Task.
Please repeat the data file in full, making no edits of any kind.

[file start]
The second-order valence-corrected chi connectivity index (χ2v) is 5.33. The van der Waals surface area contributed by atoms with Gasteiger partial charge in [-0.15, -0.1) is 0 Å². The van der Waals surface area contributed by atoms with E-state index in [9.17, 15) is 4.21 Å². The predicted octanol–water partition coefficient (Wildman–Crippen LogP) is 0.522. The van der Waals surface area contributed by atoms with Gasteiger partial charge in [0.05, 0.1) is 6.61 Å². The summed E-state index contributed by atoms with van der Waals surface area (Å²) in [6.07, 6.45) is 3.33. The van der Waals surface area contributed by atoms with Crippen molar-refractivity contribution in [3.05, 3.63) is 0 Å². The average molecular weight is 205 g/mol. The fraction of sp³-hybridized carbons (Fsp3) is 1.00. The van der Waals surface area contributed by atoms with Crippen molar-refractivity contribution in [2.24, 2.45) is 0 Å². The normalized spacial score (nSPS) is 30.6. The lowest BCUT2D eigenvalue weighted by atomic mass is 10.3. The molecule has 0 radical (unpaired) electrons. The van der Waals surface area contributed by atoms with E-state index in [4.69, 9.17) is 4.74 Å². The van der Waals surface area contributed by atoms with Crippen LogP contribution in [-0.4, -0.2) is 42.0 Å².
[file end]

The second-order valence-corrected chi connectivity index (χ2v) is 5.33. The van der Waals surface area contributed by atoms with Gasteiger partial charge in [-0.15, -0.1) is 0 Å². The van der Waals surface area contributed by atoms with E-state index in [9.17, 15) is 4.21 Å². The predicted octanol–water partition coefficient (Wildman–Crippen LogP) is 0.522. The van der Waals surface area contributed by atoms with Gasteiger partial charge in [0.05, 0.1) is 6.61 Å². The summed E-state index contributed by atoms with van der Waals surface area (Å²) in [6.07, 6.45) is 3.33. The van der Waals surface area contributed by atoms with Crippen molar-refractivity contribution in [3.05, 3.63) is 0 Å². The average molecular weight is 205 g/mol. The fraction of sp³-hybridized carbons (Fsp3) is 1.00. The van der Waals surface area contributed by atoms with Crippen molar-refractivity contribution in [2.24, 2.45) is 0 Å². The normalized spacial score (nSPS) is 30.6. The lowest BCUT2D eigenvalue weighted by atomic mass is 10.3. The molecule has 0 radical (unpaired) electrons. The van der Waals surface area contributed by atoms with E-state index in [4.69, 9.17) is 4.74 Å². The van der Waals surface area contributed by atoms with Crippen LogP contribution in [-0.4, -0.2) is 42.0 Å².